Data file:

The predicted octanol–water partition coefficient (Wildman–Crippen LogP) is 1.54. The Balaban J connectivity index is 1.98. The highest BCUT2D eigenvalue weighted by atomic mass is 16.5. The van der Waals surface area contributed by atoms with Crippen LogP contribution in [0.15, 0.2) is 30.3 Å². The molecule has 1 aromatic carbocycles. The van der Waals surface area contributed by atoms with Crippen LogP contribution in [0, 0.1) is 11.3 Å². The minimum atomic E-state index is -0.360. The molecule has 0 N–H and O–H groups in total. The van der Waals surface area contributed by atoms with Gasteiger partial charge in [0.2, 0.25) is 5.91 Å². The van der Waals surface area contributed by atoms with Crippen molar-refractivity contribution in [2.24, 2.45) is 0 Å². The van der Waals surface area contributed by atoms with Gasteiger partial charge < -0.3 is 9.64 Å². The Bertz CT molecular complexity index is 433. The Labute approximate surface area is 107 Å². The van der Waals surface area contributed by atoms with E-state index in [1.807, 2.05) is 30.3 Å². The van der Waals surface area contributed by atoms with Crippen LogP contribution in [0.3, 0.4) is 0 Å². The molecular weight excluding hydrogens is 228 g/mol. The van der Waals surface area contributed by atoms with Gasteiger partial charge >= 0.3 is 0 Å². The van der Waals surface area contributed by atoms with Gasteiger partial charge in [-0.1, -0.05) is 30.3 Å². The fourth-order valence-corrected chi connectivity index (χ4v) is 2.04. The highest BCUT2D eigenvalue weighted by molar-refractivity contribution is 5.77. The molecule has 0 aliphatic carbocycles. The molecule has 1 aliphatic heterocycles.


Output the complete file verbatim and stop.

The predicted octanol–water partition coefficient (Wildman–Crippen LogP) is 1.54. The Balaban J connectivity index is 1.98. The highest BCUT2D eigenvalue weighted by atomic mass is 16.5. The van der Waals surface area contributed by atoms with Crippen LogP contribution in [0.15, 0.2) is 30.3 Å². The molecule has 1 aromatic carbocycles. The van der Waals surface area contributed by atoms with Crippen LogP contribution in [0, 0.1) is 11.3 Å². The minimum atomic E-state index is -0.360. The molecule has 0 N–H and O–H groups in total. The van der Waals surface area contributed by atoms with Gasteiger partial charge in [0.2, 0.25) is 5.91 Å². The van der Waals surface area contributed by atoms with Crippen molar-refractivity contribution in [2.24, 2.45) is 0 Å². The van der Waals surface area contributed by atoms with Gasteiger partial charge < -0.3 is 9.64 Å². The Bertz CT molecular complexity index is 433. The Labute approximate surface area is 107 Å². The van der Waals surface area contributed by atoms with E-state index in [1.807, 2.05) is 30.3 Å². The van der Waals surface area contributed by atoms with Crippen LogP contribution in [0.3, 0.4) is 0 Å². The molecular weight excluding hydrogens is 228 g/mol. The van der Waals surface area contributed by atoms with Gasteiger partial charge >= 0.3 is 0 Å². The van der Waals surface area contributed by atoms with Gasteiger partial charge in [-0.1, -0.05) is 30.3 Å². The fourth-order valence-corrected chi connectivity index (χ4v) is 2.04. The highest BCUT2D eigenvalue weighted by molar-refractivity contribution is 5.77. The molecule has 0 aliphatic carbocycles. The molecule has 1 aliphatic heterocycles.